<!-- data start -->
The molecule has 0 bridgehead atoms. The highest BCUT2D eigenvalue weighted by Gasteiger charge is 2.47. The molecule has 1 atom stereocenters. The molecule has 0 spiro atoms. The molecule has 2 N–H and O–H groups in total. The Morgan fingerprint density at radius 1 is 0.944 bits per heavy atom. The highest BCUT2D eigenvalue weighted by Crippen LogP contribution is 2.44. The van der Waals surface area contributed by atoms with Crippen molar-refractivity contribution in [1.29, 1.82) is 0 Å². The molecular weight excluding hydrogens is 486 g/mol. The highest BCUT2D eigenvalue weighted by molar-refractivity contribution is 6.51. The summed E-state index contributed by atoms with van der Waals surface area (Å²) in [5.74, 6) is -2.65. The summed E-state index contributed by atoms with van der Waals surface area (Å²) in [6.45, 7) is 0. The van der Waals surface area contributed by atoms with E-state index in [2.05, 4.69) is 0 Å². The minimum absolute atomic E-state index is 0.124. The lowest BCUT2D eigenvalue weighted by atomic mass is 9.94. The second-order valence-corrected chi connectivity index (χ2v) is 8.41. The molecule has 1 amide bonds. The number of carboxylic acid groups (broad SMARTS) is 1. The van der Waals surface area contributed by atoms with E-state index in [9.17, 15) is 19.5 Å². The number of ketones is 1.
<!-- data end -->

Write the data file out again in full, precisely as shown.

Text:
The molecule has 0 bridgehead atoms. The highest BCUT2D eigenvalue weighted by Gasteiger charge is 2.47. The molecule has 1 atom stereocenters. The molecule has 0 spiro atoms. The molecule has 2 N–H and O–H groups in total. The Morgan fingerprint density at radius 1 is 0.944 bits per heavy atom. The highest BCUT2D eigenvalue weighted by Crippen LogP contribution is 2.44. The van der Waals surface area contributed by atoms with Crippen molar-refractivity contribution in [1.29, 1.82) is 0 Å². The molecular weight excluding hydrogens is 486 g/mol. The highest BCUT2D eigenvalue weighted by molar-refractivity contribution is 6.51. The summed E-state index contributed by atoms with van der Waals surface area (Å²) in [5.74, 6) is -2.65. The summed E-state index contributed by atoms with van der Waals surface area (Å²) in [6.45, 7) is 0. The van der Waals surface area contributed by atoms with E-state index in [2.05, 4.69) is 0 Å². The minimum absolute atomic E-state index is 0.124. The lowest BCUT2D eigenvalue weighted by atomic mass is 9.94. The second-order valence-corrected chi connectivity index (χ2v) is 8.41. The molecule has 1 amide bonds. The number of carboxylic acid groups (broad SMARTS) is 1. The van der Waals surface area contributed by atoms with E-state index in [9.17, 15) is 19.5 Å². The number of ketones is 1.